4) John Elway works his magic.

We blasted the otherwise-great John Elway when the Broncos GM let quarterback Brock Osweiler leave via free agency. We laughed when Denver traded for veteran retread Mark Sanchez. But on draft night, Elway nailed it, trading up from the 31st overall slot to No. 26 and drafting Paxton Lynch.

It's perfect. The Memphis product -- deemed by my CBS Sports colleagues Phil Simms and Steve Beuerlein the second-best quarterback in the draft, behind Carson Wentz -- is an ideal fit in Denver coach Gary Kubiak's offense. The 6-foot-7 Lynch has a strong arm and great mobility; in fact, he's pretty similar to Osweiler, who did, after all, record a 5-2 record in Denver last season.

5) Browns' wheeling and dealing falls flat.

The Browns need a franchise quarterback. They should've kept the second overall pick and drafted Carson Wentz. Instead, they traded down to No. 8 last week, giving the Eagles the chance to have one of the best days they've had in ages by nabbing the best signal caller. Then, on draft day, Cleveland traded back again, dealing with the Titans (more on them later) for No. 15, all to select ... project receiver Corey Coleman.

Browns football!

If this is how former MLB executive Paul DePodesta and the rest of the Browns front office are going to apply "Moneyball" principles to football -- ignoring an opportunity to solve a decades-long organizational need for the sake of accumulating more picks -- I don't get it. I don't like it.

Hey, at least they didn't pick "fat catcher" Jeremy Brown from Michael Lewis' book.

This should have been the Browns' "Carson Wentz draft." Instead, Cleveland is going to be dreadful.

6) Rams must be California dreaming ...

Jared Goff went 14-23 in his three-year Cal career. Rams coach Jeff Fisher, meanwhile, hasn't had a winning season in four years with the team.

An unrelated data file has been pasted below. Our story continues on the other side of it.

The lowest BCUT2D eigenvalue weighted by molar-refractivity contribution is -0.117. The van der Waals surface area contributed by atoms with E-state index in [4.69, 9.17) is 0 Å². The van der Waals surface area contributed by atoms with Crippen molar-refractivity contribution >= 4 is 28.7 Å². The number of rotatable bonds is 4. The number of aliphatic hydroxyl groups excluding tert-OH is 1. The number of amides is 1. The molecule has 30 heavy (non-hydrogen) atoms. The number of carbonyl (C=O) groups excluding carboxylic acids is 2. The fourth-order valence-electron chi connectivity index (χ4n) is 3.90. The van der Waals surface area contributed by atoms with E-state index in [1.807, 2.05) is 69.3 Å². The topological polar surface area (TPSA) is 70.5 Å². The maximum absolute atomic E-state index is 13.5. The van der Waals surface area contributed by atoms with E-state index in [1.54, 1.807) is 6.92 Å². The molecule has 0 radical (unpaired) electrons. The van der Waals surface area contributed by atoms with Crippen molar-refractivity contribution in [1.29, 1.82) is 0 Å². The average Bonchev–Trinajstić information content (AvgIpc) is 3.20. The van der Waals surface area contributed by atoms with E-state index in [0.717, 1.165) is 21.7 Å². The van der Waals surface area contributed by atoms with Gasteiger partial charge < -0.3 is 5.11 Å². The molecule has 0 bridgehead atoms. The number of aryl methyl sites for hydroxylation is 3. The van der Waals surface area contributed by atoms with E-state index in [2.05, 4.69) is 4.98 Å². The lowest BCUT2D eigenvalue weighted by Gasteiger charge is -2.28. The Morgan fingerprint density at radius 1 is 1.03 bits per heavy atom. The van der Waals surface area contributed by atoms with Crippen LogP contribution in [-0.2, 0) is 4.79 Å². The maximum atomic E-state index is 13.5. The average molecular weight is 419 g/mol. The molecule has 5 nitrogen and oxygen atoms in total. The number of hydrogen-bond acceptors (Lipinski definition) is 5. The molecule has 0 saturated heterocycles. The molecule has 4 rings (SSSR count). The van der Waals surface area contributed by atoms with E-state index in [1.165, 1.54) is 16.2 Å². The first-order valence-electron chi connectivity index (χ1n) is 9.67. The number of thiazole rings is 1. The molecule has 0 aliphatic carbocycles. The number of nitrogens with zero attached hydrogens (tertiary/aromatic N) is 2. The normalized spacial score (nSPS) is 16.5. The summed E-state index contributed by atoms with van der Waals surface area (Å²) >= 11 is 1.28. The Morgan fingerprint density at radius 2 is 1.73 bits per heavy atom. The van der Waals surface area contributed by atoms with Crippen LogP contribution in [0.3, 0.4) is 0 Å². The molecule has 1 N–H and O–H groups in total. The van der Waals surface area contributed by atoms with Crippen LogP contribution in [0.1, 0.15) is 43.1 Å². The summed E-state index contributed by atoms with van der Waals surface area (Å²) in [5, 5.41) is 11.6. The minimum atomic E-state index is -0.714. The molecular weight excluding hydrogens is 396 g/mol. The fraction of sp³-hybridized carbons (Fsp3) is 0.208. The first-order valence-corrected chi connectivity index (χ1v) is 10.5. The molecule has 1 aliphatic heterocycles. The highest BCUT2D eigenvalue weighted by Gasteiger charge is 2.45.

Wentz could've been the Steve McNair of Fisher's Rams tenure, developing into a star for a team looking to make a splash in its return to Southern California. Instead, the coach passed on Wentz for a sub-.500 signal caller.

I feel for the people of Los Angeles ...

7) Raiders keep building something special.

I loved the Raiders' pick of safety Karl Joseph at No. 14 overall. He's a perfect fit for their defensive backfield, which lost a sure-fire Hall of Famer when Charles Woodson retired. The selection marks a wonderful exclamation point on what has been a fantastic offseason for this franchise, personnel-wise.

These Raiders are a playoff team. The big question is, which team will finish second in the AFC West?

8) Big Blue makes a big mistake.

The Giants reportedly coveted linebacker Leonard Floyd and offensive tackle Jack Conklin at No. 10 overall. Tennessee smartly traded up to No. 8 to secure Conklin's help in protecting Marcus Mariota. Chicago, likely knowing the Giants wanted Floyd, jumped ahead of New York by trading from No. 11 to No. 9 in a deal with the Bucs, and got its guy.

And the Giants apparently panicked, selecting cornerback Eli Apple -- who was in no universe the 10th-best player in the draft -- with the 10th overall pick.

GM Jerry Reese was clearly flustered and failed. Vernon Hargreaves, who went to the Bucs one pick later, was the better corner. Tunsil would've been perfect.

The Giants' issue under Reese has been a lack of talent. They've missed the playoffs the last four seasons. How many more years can ownership allow Reese to be in charge and produce the same results?

9) Cardinals ace their choice -- as usual.

Yet again, the Cardinals cleaned up in the NFL draft, pilfering stud D-lineman Robert Nkemdiche with the 29th overall pick. Character concerns contributed to Nkemdiche's fall -- but Arizona GM Steve Keim isn't afraid. And he knows talent. The Mississippi product can make a great impact on a loaded team that is my favorite to represent the NFC in Super Bowl LI. Coach Bruce Arians has a history of getting guys to focus on football and dominate. Arizona clearly trusts its great personnel department, coaching staff and locker-room leadership.

I love it. Next stop? Super Sunday.

Follow Adam Schein on Twitter @AdamSchein.